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Environmental Humanities Symposium: Gregg Mitman

A symposium hosted by the College of Arts and Science on Environmental Humanities.  We’ve invited two speakers—Gregg Mitman, Founding Director of the Center for Culture, History, and the Environment at the University of Wisconsin, and Bethany Wiggin, Director of the Penn Program in Environmental Humanities at the University of Pennsylvania—to speak about their environmental humanities initiatives and talk with us about the past, present, and future of the environmental humanities.

Speaker 2-

Gregg Mitman is the Vilas Research and William Coleman Professor of History of Science, Medical History, and Environmental Studies at the University of Wisconsin-Madison. He is an environmental historian, a historian of science and medicine, and a filmmaker. He is the author of three monographs:

He is currently working on a new project: America’s Rubber Empire: Science, Commerce, and Disease in the Making of Firestone Plantations Company.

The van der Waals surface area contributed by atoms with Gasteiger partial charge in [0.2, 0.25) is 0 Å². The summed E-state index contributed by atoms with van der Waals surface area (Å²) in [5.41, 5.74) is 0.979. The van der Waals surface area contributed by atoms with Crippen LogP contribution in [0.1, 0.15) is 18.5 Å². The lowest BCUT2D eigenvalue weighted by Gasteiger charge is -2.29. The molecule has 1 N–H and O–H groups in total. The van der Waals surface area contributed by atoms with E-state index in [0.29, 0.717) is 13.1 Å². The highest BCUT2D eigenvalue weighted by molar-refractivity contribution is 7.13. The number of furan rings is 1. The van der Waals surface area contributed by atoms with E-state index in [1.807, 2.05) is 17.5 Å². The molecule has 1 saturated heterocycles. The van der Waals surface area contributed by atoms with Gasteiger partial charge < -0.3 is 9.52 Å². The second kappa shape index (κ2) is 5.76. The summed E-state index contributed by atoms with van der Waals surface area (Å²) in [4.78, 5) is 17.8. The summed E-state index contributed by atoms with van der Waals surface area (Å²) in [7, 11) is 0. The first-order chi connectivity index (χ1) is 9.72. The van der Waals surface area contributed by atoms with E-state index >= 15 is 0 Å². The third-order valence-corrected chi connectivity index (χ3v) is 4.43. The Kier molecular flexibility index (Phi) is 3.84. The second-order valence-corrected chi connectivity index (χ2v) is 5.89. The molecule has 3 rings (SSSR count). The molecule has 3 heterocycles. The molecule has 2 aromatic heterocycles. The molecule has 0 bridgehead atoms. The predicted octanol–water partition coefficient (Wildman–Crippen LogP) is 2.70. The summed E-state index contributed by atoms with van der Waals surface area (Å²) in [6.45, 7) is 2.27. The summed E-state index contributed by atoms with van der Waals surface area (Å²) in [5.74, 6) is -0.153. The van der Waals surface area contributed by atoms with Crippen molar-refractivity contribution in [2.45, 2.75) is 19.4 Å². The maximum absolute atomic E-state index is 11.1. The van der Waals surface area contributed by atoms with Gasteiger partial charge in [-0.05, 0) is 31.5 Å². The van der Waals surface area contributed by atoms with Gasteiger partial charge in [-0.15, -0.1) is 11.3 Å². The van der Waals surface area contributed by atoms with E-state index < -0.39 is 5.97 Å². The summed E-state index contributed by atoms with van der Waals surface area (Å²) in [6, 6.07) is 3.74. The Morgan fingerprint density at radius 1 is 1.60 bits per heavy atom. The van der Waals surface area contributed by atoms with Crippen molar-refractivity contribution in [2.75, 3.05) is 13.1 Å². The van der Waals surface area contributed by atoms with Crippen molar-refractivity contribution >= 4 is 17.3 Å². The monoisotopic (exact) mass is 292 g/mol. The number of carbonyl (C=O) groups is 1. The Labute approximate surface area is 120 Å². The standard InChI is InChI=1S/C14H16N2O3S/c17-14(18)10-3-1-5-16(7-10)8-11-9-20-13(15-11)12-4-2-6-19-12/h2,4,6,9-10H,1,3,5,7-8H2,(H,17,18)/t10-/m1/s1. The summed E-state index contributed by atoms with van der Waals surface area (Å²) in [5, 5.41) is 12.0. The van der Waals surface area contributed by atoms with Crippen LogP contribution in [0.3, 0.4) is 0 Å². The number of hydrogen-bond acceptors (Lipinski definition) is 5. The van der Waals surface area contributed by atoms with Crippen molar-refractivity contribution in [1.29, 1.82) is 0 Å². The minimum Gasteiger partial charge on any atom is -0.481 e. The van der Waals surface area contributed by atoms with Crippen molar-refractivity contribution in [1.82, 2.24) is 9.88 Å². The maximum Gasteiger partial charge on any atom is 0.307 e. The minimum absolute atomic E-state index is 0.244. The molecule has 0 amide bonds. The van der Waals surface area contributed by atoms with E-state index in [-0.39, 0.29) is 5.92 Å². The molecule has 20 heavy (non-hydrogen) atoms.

As part of that project, he’s been collaborating on a fascinating film titled, A Film Never Made. At the heart of the film is a cache of film shot in Liberia by a 1926 Harvard scientific expedition sponsored by Firestone Plantations Company.  The unedited footage juxtaposes moving images of village chiefs, local life, and tribal customs with uncomfortable glimpses into forced labor and the massive clear-cutting of forests by Firestone to make way for a vast rubber plantation, displacing local people from their traditional lands.  Firestone’s arrival set a precedent for the slow erosion of land rights in Liberia. The historic footage is the core of the film, but the rest of it follows Emmanuel Urey, who was a Liberian student at the UW. Gregg and his collaborators accompany Emmanuel as he travels through Monrovia, showing Liberians the film and discovering the history of his country in the process.

We’ve brought him to the UO for this symposium because he is the founding director of the Nelson Institute’s Center for Culture, History and Environment at the University of Wisconsin-Madison. He also organizes UW’s popular environmental film festival, Tales from Planet Earth.